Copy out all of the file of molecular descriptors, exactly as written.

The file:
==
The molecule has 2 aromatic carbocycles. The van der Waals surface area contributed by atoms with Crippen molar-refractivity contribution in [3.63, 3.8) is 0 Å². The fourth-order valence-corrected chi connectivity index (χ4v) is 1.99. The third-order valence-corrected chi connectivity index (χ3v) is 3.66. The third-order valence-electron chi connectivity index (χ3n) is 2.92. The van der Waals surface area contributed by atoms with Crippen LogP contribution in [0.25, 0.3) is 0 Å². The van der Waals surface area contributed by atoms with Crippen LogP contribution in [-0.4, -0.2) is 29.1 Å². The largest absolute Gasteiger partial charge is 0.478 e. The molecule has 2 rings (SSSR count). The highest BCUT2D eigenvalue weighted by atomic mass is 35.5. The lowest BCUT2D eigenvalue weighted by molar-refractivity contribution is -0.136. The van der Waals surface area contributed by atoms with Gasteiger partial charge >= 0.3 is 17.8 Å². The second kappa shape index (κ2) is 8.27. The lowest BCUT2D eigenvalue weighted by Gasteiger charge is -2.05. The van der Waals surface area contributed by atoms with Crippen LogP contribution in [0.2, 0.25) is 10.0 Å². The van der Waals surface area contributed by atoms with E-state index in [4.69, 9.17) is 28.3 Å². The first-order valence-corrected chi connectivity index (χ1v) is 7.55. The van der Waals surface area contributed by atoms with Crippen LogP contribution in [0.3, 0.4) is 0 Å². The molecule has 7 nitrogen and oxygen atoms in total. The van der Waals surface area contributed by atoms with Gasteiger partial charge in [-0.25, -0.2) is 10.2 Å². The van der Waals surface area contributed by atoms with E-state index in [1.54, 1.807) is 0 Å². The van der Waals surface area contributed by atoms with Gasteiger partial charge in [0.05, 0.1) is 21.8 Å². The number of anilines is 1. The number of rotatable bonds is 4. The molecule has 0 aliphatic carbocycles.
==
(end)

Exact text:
The molecule has 2 aromatic carbocycles. The van der Waals surface area contributed by atoms with Crippen molar-refractivity contribution in [3.63, 3.8) is 0 Å². The fourth-order valence-corrected chi connectivity index (χ4v) is 1.99. The third-order valence-corrected chi connectivity index (χ3v) is 3.66. The third-order valence-electron chi connectivity index (χ3n) is 2.92. The van der Waals surface area contributed by atoms with Crippen LogP contribution in [0.25, 0.3) is 0 Å². The van der Waals surface area contributed by atoms with Crippen LogP contribution in [-0.4, -0.2) is 29.1 Å². The largest absolute Gasteiger partial charge is 0.478 e. The molecule has 2 rings (SSSR count). The highest BCUT2D eigenvalue weighted by atomic mass is 35.5. The lowest BCUT2D eigenvalue weighted by molar-refractivity contribution is -0.136. The van der Waals surface area contributed by atoms with Gasteiger partial charge >= 0.3 is 17.8 Å². The second kappa shape index (κ2) is 8.27. The lowest BCUT2D eigenvalue weighted by Gasteiger charge is -2.05. The van der Waals surface area contributed by atoms with Crippen LogP contribution in [0.2, 0.25) is 10.0 Å². The van der Waals surface area contributed by atoms with E-state index in [4.69, 9.17) is 28.3 Å². The first-order valence-corrected chi connectivity index (χ1v) is 7.55. The van der Waals surface area contributed by atoms with Crippen LogP contribution in [0.3, 0.4) is 0 Å². The molecule has 7 nitrogen and oxygen atoms in total. The van der Waals surface area contributed by atoms with Gasteiger partial charge in [-0.25, -0.2) is 10.2 Å². The van der Waals surface area contributed by atoms with E-state index in [1.54, 1.807) is 0 Å². The van der Waals surface area contributed by atoms with Gasteiger partial charge in [0.05, 0.1) is 21.8 Å². The number of anilines is 1. The number of rotatable bonds is 4. The molecule has 0 aliphatic carbocycles.